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Annála Connacht (Author: [unknown])

Annal 1535


1535 First of January, the age of the Lord one thousand five hundred and thirty-five years.


Muirchertach son of Donnchad son of Murchad [Mac Donnchada of Tirerrill] and his two sons, Sean Glas and Fergal, were killed this year by O hEgra Buide, having been shamefully given up by one of his own followers at Moyemlagh.


Mac Suibne of Banagh, Maelmuire son of Niall, was treacherously killed by his brother in the doorway of Rahin Castle.


Eicnechan son of Domnall O Domnaill was likewise basely killed by the sons of O Baigill.


Maelsechlainn son of Cairbre O Birn, that chieftain's son who was the most fortunate and wealthy and had the best name for humanity and hospitality, that scholar most widely skilled and accomplished in every art of all men living in the five Provinces of Ireland, was killed by the sons of Cathal Mac Diarmata on St. Brendan's eve at Mullaghnashee. He was the most mourned and lamented by the men of learning and art throughout Ireland. The blessing of God and the poets on his soul!


O Neill's daughter, Siubhan daughter of Conn son of Enri son of Eogan, wife of Magnus O Domnaill, died in the prime of life and at the height of her prosperity and great wealth and was honourably buried in the monastery of Donegal.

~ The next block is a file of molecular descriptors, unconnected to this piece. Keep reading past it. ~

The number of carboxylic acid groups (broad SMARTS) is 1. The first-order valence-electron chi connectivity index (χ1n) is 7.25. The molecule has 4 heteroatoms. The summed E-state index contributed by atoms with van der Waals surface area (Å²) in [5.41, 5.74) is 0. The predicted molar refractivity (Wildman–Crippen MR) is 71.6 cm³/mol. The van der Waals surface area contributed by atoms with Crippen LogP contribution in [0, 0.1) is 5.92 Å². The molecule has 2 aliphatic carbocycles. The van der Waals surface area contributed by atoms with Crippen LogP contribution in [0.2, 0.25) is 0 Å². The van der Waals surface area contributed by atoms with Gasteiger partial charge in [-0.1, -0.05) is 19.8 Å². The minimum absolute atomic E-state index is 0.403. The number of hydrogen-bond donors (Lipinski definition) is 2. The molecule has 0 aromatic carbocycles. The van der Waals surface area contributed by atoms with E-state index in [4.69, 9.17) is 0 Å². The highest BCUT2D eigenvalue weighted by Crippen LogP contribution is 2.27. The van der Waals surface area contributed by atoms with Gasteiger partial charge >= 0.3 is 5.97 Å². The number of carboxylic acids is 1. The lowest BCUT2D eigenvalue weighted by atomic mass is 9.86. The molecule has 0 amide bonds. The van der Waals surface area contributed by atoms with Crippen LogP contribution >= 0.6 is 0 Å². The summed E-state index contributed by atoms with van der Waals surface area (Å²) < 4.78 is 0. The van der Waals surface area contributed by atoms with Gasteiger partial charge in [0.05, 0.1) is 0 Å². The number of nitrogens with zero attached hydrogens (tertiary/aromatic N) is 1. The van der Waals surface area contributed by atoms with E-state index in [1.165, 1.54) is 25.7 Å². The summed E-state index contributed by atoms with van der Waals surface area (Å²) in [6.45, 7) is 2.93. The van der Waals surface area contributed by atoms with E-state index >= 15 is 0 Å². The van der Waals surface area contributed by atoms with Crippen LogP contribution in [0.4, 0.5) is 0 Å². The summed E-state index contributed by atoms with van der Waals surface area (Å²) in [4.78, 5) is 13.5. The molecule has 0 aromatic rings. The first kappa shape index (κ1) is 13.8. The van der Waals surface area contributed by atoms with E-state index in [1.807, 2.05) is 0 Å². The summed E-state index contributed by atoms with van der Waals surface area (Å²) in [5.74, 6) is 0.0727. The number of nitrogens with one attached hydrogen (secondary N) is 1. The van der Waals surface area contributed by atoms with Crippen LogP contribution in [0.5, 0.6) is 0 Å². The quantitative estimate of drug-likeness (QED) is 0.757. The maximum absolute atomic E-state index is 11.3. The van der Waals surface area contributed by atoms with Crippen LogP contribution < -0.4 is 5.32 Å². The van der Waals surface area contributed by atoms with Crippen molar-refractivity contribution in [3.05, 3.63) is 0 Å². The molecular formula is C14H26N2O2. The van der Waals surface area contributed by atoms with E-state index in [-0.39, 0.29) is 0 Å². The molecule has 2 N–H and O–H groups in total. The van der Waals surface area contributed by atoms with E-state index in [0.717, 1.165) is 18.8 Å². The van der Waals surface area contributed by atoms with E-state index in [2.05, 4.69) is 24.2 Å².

Mac Amlaibh won a great victory this year, wherein were killed the lord of Clonlish and Fitz Gibbon and a great number of the Clann Sithig. Moreover the sons of Maelmuire son of Brian Mac Suibhne, Constable to Mac Amlaibh, was killed at the beginning of the fray.


Thomas son of the Earl of Kildare joined himself to the Gaels of the south of Ireland, to oppose the English Justiciar. For his manors and towns had been taken from him and he and all his partisans had been banished out of Meath and driven to seek the protection of the O Briens and of O Conchobair Failgi, though he put up a good fight.


There now came to Ireland a powerful follower of the King of England, Lord Leonard [Gray]; and he approached the Earl's son and practised deceit against him, promised him pardon on


the King's behalf and took him to England, where he was arrested and put in prison in the King's tower. Lord Leonard then returned to Ireland.


And the Justiciar that was over here, William Skeffington, died and Lord Leonard took the King's commission to himself. And he took under his own protection the sons of the Great Earl of Kildare, that is to say the sons of Gerald son of Thomas, namely James and Oliver, John and Richard; and when they, being entrusted to Lord Leonard and under his protection, were in his company, he apprehended them and sent them to the King of England and they were put into the King's tower, where was the heir to the Earldom, namely Thomas son of the Earl. And after they themselves and Thomas had been more than a year in captivity the four of them were put to death in the presence of the citizens. Now there never lived, of all the Galls of Ireland, a man of his years whose death was a greater loss, both as regards humanity and military leadership, than this Thomas, the Earl's son; nor do recent times afford a better [theme for a] sermon than the swiftness with which the line of the Earldom, which had held the ascendency in all Ireland for a long time before this, was blotted out of Ireland. May you be worse in a year's time, you evil, false bands of kerns; you have blinded us to good purpose!